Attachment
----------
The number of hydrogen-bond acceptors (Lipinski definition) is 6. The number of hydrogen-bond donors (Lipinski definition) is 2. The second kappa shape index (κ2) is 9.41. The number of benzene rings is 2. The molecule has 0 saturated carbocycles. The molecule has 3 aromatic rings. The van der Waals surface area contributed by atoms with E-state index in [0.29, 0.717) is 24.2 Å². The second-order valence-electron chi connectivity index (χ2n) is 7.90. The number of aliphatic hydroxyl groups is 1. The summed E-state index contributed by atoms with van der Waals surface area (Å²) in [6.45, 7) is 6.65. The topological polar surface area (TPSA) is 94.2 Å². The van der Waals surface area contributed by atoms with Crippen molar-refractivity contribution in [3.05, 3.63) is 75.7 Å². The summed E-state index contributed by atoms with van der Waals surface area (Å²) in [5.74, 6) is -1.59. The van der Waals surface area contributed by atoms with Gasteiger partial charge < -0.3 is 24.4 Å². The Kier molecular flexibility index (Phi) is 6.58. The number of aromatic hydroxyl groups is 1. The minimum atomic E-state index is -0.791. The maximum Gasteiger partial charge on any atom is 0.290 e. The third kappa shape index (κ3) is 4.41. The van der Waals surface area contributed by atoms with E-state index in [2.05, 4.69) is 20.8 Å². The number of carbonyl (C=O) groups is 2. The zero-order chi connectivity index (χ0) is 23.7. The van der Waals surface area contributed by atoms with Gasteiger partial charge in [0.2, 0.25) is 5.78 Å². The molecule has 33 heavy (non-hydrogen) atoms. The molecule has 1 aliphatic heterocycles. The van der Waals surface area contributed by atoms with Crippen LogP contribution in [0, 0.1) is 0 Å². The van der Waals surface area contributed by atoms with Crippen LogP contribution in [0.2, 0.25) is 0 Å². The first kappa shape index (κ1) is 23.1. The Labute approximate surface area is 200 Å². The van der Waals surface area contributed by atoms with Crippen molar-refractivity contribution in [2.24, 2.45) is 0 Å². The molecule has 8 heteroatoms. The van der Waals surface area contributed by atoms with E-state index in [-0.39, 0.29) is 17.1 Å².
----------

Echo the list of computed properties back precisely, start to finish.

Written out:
The number of hydrogen-bond acceptors (Lipinski definition) is 6. The number of hydrogen-bond donors (Lipinski definition) is 2. The second kappa shape index (κ2) is 9.41. The number of benzene rings is 2. The molecule has 0 saturated carbocycles. The molecule has 3 aromatic rings. The van der Waals surface area contributed by atoms with E-state index in [0.29, 0.717) is 24.2 Å². The second-order valence-electron chi connectivity index (χ2n) is 7.90. The number of aliphatic hydroxyl groups is 1. The summed E-state index contributed by atoms with van der Waals surface area (Å²) in [6.45, 7) is 6.65. The topological polar surface area (TPSA) is 94.2 Å². The van der Waals surface area contributed by atoms with Crippen molar-refractivity contribution in [3.05, 3.63) is 75.7 Å². The summed E-state index contributed by atoms with van der Waals surface area (Å²) in [5.74, 6) is -1.59. The van der Waals surface area contributed by atoms with Gasteiger partial charge < -0.3 is 24.4 Å². The Kier molecular flexibility index (Phi) is 6.58. The number of aromatic hydroxyl groups is 1. The minimum atomic E-state index is -0.791. The maximum Gasteiger partial charge on any atom is 0.290 e. The third kappa shape index (κ3) is 4.41. The van der Waals surface area contributed by atoms with E-state index in [2.05, 4.69) is 20.8 Å². The number of carbonyl (C=O) groups is 2. The zero-order chi connectivity index (χ0) is 23.7. The van der Waals surface area contributed by atoms with Gasteiger partial charge in [0.2, 0.25) is 5.78 Å². The molecule has 33 heavy (non-hydrogen) atoms. The molecule has 1 aliphatic heterocycles. The van der Waals surface area contributed by atoms with Crippen LogP contribution in [0, 0.1) is 0 Å². The van der Waals surface area contributed by atoms with Crippen LogP contribution in [0.2, 0.25) is 0 Å². The first kappa shape index (κ1) is 23.1. The Labute approximate surface area is 200 Å². The van der Waals surface area contributed by atoms with Crippen molar-refractivity contribution in [2.24, 2.45) is 0 Å². The molecule has 8 heteroatoms. The van der Waals surface area contributed by atoms with E-state index in [-0.39, 0.29) is 17.1 Å².